The highlight of our trip was our day trip to Tuscany. We decided to go to the region of Montalcino versus Montepulciano. Everyone was raving about the Brunello di Montalcino (a red Italian wine, and similar to Sangiovese). Brunello is one of the best known and expensive wines of Italy. We rented a little baby blue panda car and decided to go out on our own and just discover. Another bad decision! We got lost constantly…and of course that meant we fought constantly. But, we finally made it to Montalcino with some other scenic stops along the way (Sienna and San Gimignano). The drive is so amazing and serene (even though we got lost). Tuscany is absolutely beautiful with its rolling hills, vineyards that go on forever, castles, etc. The drive is just breathtaking. So, once in Montalcino, we had some yummy crostinis and wine in town before going to the vineyards. The waiter at the cafĂ© and several others recommended that we check out Altesino and Carpazo vineyards. It was a rough drive getting to the vineyards…all dirt roads. Altesino was closed L But, Carpazo was open, and we spent a good 2 hours there! The young woman who worked there was so incredibly friendly. She taught us so much about the wines and the region. The brunello, btw, was incredible!!! I’m sooo stupid for only buying 3 bottles. They were only like 25 EUR, while they sell for over $100 bottle here. She also did some olive oil tastings, and OMG…I have never tasted such fresh, fruity extra virgin olive oil. It didn’t need anything added to it. It tasted absolutely perfect on its own. I bought a bottle…it’s finished now :( By the time we were done with Carpazo, it was time to head back. I hear the Altesino is even better than Carpazo, which means we have to return. So, we left and drove thru Chianti. Another breathtaking drive! We stopped at Rocca De Macie vineyard on the way…..bought some more wine and more olive oil. The olive oil tastings are such a cool concept! The wine at Rocca was decent, but nothing like Carpazo. Rocca De Macie distributes heavily over here, but since we were there, why not just buy straight from them. On our way back to our hotel, we got lost again, of course… and somehow ended up on a pedestrian street in Florence. That was scary! My next trip to Italy will focus on Tuscany. A day there wasn’t enough, and there’s so much more wine to try!! I also would do a winery tour this time. While it was fun exploring on our own, I feel that we missed out on a lot.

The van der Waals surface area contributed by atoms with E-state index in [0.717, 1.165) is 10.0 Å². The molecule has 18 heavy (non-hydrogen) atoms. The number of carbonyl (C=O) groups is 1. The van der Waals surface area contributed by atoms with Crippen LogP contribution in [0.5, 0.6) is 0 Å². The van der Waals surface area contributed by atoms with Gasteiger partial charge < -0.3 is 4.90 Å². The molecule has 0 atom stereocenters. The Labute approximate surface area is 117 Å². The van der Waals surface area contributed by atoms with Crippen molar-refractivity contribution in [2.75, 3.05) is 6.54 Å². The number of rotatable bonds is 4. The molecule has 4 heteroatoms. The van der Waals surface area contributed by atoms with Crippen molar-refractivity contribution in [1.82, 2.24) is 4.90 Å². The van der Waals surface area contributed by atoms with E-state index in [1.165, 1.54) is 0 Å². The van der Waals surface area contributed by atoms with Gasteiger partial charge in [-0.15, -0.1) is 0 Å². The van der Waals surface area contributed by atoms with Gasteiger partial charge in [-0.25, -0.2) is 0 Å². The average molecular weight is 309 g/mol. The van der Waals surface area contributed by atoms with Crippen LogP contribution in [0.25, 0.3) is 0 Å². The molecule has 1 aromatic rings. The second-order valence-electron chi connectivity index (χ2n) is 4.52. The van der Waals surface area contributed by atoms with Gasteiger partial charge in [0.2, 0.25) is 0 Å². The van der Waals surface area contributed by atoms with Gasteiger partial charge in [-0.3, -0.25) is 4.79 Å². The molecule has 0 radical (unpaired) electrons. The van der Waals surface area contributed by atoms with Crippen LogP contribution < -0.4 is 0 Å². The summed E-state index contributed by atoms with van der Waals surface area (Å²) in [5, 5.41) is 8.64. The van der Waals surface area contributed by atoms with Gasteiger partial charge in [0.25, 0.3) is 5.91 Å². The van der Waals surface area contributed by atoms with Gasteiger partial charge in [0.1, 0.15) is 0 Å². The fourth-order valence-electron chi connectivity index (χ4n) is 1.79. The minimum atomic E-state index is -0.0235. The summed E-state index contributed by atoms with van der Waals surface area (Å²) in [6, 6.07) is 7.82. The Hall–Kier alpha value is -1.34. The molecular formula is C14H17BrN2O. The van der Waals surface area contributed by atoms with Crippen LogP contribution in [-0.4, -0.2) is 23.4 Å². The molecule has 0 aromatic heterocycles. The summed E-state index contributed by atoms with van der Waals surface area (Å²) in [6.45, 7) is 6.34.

Venice was our last destination on the trip. We were there only 2 nights, and I thought that was enough. While Venice was absolutely gorgeous and unique, we didn’t enjoy the food as much as we did in Florence and Rome. That’s probably due to bad choices on our part. We didn’t research the restaurants there ahead of time, and ended up just restaurant shopping. We also found that the people in Venice really don’t like tourists. I guess, it’s understandable, given that their entire city is constantly flooded. So, we were pretty much left to fend for ourselves on the trip. The hotel and people were generally not helpful with recommendations and suggestions on good eats. The restaurants we ended up at weren’t terrible, but not memorable either. Regardless of the food, Venice was a sight worth seeing. I mean it’s a city on water after all! The views of Venice from our hotel patio were so beautiful. One thing worth consuming in Venice are their bellinis. And where else to try it, but Venice, where the bellini was born. The bellini is a mixture of Prosecco sparkling wine and peach puree. Everywhere we went, they were serving it blended with fresh peaches. The end result was a refreshing, frothy, yummy drink. I’ve made them at home too, and will post the recipe one of these days. On the last day of our trip, Neil was totally sick of Italian food. I just didn’t understand, b/c I can eat Italian food forever, even in Venice. So, he had to just have Micky d’s for that greasy taste of America. I sat with him, looking in disgust as he chowed down on his burger. But, one cool thing was that they had mini calzones on the menu. So cute, and not bad tasting either.

Italia was a trip of a lifetime, and I am dying to go back. So, I can continue to write on. But, I don’t want to bore you anymore. If you are going to this beautiful country, and have specific questions, please let me know. I’d love to help! Ciao for now! I’m heading back to Rome in July 2008 for 3 days on the way to Turkey. I’ll take good notes this time and report back!.

1 comment:

Suzanne Ling said...

Italy is one of my favorite places to go. I guess that is why I spent a mini-moon there. I am so glad to hear another appreciate the food like my husband and I do.